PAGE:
Winter quarter is a busy time at Stanford. Academics aside, the ‘recruitment season’ for students across campus is a time for future planning, when students weigh in on their many options for employment, summer classes and service opportunities, experiences that prove crucial in developing students’ lives outside of the classroom. But while her peers searched, interviewed and picked their summer opportunities last year, Anonymous ‘14 already knew where she was heading come June. Last summer, the sophomore joined a team in the Singapore Armed Forces, a mandatory requirement of the government-sponsored scholarship that supports her studies at Stanford.
She is one of several international students at Stanford on state or industry sponsored scholarships from their home countries, several of which require undergraduates to sign long term contracts with specific departments and organizations that have guidelines about course and work choices.
Students at Stanford on scholarships from Saudi Aramco for example, the state owned oil company, must choose their courses within a set list of Engineering majors while ASTAR, Singapore’s equivalent of the National Science Foundation, requires its scholars to study specific science disciplines that must be selected prior to their university careers. Many of these programs feature clauses about employment.
The ASTAR program requires students to complete mandatory PHD’s while Singapore’s Public Services Commission has a six-year work attachment for any participating student.
Stanford’s lack of need-blind admission for international students often forces new admits to turn to these scholarships, despite the possible restrictions on their academic and work choices. More importantly, the lack of support deters overseas students from even applying, looking to Stanford’s peer institutions that are more supportive of international students.
“Stanford was my top choice but matriculating there meant taking up a Public scholarship” says an incoming Freshman at Harvard University from South Korea who chose to remain anonymous, “At 19, I wasn’t sure I wanted to spend my life as an employee for a Sovereign Wealth Fund.” Harvard, Yale, Princeton, MIT and Dartmouth all offer international students need-blind financial aid, separating students’ ability to afford infamously high tuition bills from their academic merit.
In contrast, Stanford restricts its offers of admission with financial aid to a small number of international applicants a year. According to the Office of Financial Aid’s website information on international applications, “a student’s request for financial aid may be a factor in the admission decision.”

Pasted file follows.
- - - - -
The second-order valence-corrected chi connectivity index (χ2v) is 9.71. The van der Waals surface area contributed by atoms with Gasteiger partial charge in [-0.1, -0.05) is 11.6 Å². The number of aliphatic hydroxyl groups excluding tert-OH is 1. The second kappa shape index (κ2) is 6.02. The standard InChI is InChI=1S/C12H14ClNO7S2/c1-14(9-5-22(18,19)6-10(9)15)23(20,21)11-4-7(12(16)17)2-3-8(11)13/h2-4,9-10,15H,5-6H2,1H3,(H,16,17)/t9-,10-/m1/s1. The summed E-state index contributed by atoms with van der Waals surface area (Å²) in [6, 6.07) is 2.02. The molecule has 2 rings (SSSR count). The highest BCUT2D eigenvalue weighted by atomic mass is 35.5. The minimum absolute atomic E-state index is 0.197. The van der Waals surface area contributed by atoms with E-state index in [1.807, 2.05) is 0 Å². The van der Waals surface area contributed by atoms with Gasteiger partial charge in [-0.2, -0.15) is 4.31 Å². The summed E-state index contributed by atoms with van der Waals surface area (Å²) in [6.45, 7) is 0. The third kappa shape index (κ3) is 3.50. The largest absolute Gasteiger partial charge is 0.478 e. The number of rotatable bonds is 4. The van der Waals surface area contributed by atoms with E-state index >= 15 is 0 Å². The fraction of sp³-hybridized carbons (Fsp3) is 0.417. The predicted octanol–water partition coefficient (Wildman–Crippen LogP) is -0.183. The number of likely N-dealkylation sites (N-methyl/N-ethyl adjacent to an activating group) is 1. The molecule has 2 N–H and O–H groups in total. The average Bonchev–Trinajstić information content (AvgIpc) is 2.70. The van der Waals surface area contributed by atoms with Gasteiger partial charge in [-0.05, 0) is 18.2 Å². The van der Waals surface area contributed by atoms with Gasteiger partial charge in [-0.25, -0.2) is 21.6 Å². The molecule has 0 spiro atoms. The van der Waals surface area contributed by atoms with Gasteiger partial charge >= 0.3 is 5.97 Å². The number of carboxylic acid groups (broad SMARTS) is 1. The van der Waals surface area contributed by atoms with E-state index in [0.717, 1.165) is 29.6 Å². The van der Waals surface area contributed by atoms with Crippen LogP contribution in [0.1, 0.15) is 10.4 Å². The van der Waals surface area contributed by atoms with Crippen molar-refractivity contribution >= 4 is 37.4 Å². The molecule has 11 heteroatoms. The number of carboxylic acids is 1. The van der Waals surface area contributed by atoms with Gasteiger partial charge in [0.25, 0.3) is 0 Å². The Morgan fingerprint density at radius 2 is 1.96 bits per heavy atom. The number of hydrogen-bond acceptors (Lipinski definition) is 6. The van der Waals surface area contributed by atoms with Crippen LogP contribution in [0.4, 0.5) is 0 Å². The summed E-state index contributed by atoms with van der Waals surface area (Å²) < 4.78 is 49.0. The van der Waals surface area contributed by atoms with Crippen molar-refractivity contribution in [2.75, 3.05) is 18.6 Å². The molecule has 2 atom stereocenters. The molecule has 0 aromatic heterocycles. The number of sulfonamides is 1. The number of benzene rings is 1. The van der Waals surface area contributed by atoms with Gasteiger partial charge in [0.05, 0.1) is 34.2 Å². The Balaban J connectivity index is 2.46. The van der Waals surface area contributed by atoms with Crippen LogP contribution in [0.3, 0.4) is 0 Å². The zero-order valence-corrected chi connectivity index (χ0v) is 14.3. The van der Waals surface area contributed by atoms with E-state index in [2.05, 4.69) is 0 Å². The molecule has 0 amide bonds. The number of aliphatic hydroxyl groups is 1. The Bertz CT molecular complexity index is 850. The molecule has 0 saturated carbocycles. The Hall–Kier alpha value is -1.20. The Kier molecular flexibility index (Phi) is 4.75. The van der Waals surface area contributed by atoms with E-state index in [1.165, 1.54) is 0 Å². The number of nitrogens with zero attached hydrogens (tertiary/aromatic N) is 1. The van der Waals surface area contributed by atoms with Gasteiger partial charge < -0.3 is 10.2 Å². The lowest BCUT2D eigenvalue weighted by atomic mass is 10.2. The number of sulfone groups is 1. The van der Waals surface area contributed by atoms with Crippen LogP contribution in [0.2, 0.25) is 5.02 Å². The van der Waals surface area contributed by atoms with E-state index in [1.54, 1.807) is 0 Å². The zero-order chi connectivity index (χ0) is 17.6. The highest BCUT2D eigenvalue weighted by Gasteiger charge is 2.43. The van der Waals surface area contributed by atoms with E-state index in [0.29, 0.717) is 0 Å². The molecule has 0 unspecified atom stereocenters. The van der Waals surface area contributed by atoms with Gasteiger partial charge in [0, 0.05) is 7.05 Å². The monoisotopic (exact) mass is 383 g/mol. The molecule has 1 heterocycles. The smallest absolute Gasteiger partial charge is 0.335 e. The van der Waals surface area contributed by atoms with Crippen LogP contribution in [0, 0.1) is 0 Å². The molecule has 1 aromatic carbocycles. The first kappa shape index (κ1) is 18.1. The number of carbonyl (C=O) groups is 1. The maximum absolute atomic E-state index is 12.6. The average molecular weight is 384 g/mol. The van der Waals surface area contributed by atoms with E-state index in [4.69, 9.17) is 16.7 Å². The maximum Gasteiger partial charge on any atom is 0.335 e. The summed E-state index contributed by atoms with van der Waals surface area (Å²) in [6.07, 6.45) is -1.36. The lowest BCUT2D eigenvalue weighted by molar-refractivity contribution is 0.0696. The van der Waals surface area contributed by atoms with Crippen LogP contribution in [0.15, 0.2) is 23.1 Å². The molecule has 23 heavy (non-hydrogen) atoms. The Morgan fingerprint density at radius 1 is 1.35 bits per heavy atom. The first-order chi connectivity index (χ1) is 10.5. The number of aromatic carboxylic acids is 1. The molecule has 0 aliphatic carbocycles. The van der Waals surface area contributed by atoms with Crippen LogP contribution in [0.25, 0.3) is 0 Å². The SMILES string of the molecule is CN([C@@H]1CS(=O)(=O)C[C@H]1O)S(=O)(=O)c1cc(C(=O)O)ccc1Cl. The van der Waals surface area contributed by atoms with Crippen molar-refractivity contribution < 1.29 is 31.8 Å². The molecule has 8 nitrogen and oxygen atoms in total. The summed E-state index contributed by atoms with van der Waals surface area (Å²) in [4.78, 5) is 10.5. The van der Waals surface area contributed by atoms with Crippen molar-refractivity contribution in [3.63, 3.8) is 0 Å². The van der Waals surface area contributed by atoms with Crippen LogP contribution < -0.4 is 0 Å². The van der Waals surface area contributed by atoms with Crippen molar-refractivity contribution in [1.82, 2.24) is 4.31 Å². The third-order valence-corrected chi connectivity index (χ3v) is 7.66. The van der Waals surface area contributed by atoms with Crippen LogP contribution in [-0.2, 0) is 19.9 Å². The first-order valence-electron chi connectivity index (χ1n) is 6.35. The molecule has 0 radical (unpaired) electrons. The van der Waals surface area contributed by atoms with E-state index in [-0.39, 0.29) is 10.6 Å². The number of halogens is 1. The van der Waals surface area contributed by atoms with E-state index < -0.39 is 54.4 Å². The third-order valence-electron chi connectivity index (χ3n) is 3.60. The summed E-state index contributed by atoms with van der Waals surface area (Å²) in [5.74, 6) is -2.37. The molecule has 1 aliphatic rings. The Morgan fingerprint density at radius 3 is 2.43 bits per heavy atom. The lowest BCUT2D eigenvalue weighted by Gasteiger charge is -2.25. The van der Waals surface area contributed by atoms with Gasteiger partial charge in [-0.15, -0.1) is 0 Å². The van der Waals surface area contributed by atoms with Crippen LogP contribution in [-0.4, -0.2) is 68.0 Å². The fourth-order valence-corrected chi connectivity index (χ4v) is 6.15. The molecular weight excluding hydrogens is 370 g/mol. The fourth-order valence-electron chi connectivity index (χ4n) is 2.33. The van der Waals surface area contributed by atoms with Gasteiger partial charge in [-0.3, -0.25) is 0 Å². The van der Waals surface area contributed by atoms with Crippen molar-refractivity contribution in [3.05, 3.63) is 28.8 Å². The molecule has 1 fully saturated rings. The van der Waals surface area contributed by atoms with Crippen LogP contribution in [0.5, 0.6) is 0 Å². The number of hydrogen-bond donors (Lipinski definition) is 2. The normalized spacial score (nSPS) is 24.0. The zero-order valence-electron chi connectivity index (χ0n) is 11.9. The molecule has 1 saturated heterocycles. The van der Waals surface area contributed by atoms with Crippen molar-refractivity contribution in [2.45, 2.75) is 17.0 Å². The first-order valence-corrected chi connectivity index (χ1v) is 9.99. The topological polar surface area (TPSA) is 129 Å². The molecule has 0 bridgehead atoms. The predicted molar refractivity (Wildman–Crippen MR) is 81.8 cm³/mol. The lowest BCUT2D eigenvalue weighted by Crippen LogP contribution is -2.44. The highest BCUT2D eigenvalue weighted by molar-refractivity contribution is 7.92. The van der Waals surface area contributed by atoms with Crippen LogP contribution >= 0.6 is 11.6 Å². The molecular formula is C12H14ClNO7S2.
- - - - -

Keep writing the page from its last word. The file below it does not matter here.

Scholarship Commitments Limit Students****
The impact of scholarships on students’ choices while at University often extends beyond lecture halls, impacting decisions about student life and extracurricular activities. Committing to work at an organization even prior to attending Stanford, while serving as a guiding focus, can reduce incentives for bright students to fully explore the eclectic student life. “It can divert your attention to the activities most relevant to your future work,” acknowledges a current undergraduate attached to Singapore’s Public Services Commission.
In addition, scholarship officers review transcripts and course selections every quarter, a process that deters students form experimenting with Stanford’s broad selection of courses.
“Every year of overseas study on scholarship” states one South East Asian public utilities board’s website page, “entails an additional year of work attachment.” It is no surprise then, that several students on state-sponsored programs often complete their undergraduate majors in three years instead of the usual four, eschewing the range of classes outside of students’ majors aimed at offering undergraduates a strong and broad based liberal-arts education.
As the University shifts toward reducing Humanities and general education requirements in the wake of the recent SUES report, one can guess at the realistic possibility of a narrow, technical Stanford education that falls short of the university’s much cited claim of educating ‘well rounded’ citizens.
Reviews and Checks
Students on these programs are required to submit their course selections and transcripts to their sponsoring agencies on a quarterly basis, often to ensure that the state authorities can vet academic choices. While the numbers are not open to public scrutiny, officers have been known to reject courses enrollments should they fail to see the direct value of a class to a student’s major or future work assignment. “I enrolled in a Psychology seminar last Spring” said a Civil Engineering major on a scholarship from his country’s public utilities authority who is remaining anonymous to avoid losing his scholarship, “but had to withdraw before the course deadline”. Expressing an interest in the social sciences, the student put in a request to continue with Psychology, but was encouraged to pursue classes in Public Policy instead.
Stanford’s commitment to combining the most dedicated students, faculty and staff under the arches of a university where “The Winds of Freedom Blow” has no doubt led to its prestigious standing today. But the current experiences of the many students who spend their undergraduate years on campus with the weight of a pre-determined major, job and commitment to an organization for lack of the university’s financial support seems counter intuitive to the Farm’s founding principles. As the university celebrates the heartening successes of the Stanford Challenge that has raised $6.23 billion in total and over $253 billion in scholarship funds, extending better aid to its international applicants would add significant value to Stanford’s goal of bringing together the most dedicated and worthy students from around the world to its campus.